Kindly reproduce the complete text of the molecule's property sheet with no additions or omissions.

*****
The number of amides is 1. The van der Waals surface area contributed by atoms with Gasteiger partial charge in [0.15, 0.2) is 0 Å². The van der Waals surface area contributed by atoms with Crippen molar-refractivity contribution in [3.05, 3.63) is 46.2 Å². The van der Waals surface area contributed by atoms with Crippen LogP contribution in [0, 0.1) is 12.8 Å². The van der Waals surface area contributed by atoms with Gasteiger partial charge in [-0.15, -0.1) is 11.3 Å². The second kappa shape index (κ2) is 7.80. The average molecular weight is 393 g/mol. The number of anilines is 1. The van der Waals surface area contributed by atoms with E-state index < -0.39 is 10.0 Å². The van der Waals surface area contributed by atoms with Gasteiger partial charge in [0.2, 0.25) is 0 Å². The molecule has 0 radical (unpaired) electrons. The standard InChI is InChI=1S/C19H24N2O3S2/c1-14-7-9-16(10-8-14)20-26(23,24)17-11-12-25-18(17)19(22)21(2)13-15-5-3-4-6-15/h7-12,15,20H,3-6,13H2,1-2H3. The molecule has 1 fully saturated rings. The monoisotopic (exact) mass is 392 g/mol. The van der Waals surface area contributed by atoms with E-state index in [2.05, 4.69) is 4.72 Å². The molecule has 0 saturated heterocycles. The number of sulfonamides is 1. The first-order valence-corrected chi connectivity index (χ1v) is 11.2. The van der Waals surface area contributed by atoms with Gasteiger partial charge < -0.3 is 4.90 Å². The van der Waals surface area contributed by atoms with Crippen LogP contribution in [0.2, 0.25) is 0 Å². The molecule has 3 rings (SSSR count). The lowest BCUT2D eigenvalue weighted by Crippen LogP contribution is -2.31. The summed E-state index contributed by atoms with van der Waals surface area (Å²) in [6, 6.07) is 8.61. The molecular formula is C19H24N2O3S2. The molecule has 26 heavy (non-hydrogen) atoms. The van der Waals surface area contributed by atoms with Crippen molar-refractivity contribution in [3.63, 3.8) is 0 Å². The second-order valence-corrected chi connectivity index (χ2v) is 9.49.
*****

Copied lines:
The number of amides is 1. The van der Waals surface area contributed by atoms with Gasteiger partial charge in [0.15, 0.2) is 0 Å². The van der Waals surface area contributed by atoms with Crippen molar-refractivity contribution in [3.05, 3.63) is 46.2 Å². The van der Waals surface area contributed by atoms with Crippen LogP contribution in [0, 0.1) is 12.8 Å². The van der Waals surface area contributed by atoms with Gasteiger partial charge in [-0.15, -0.1) is 11.3 Å². The second kappa shape index (κ2) is 7.80. The average molecular weight is 393 g/mol. The number of anilines is 1. The van der Waals surface area contributed by atoms with E-state index < -0.39 is 10.0 Å². The van der Waals surface area contributed by atoms with Gasteiger partial charge in [0.2, 0.25) is 0 Å². The molecule has 0 radical (unpaired) electrons. The standard InChI is InChI=1S/C19H24N2O3S2/c1-14-7-9-16(10-8-14)20-26(23,24)17-11-12-25-18(17)19(22)21(2)13-15-5-3-4-6-15/h7-12,15,20H,3-6,13H2,1-2H3. The molecule has 1 fully saturated rings. The monoisotopic (exact) mass is 392 g/mol. The van der Waals surface area contributed by atoms with E-state index in [2.05, 4.69) is 4.72 Å². The molecule has 0 saturated heterocycles. The number of sulfonamides is 1. The first-order valence-corrected chi connectivity index (χ1v) is 11.2. The van der Waals surface area contributed by atoms with Gasteiger partial charge < -0.3 is 4.90 Å². The van der Waals surface area contributed by atoms with Crippen LogP contribution in [0.2, 0.25) is 0 Å². The molecule has 3 rings (SSSR count). The lowest BCUT2D eigenvalue weighted by Crippen LogP contribution is -2.31. The summed E-state index contributed by atoms with van der Waals surface area (Å²) in [6, 6.07) is 8.61. The molecular formula is C19H24N2O3S2. The molecule has 26 heavy (non-hydrogen) atoms. The van der Waals surface area contributed by atoms with Crippen molar-refractivity contribution in [3.63, 3.8) is 0 Å². The second-order valence-corrected chi connectivity index (χ2v) is 9.49.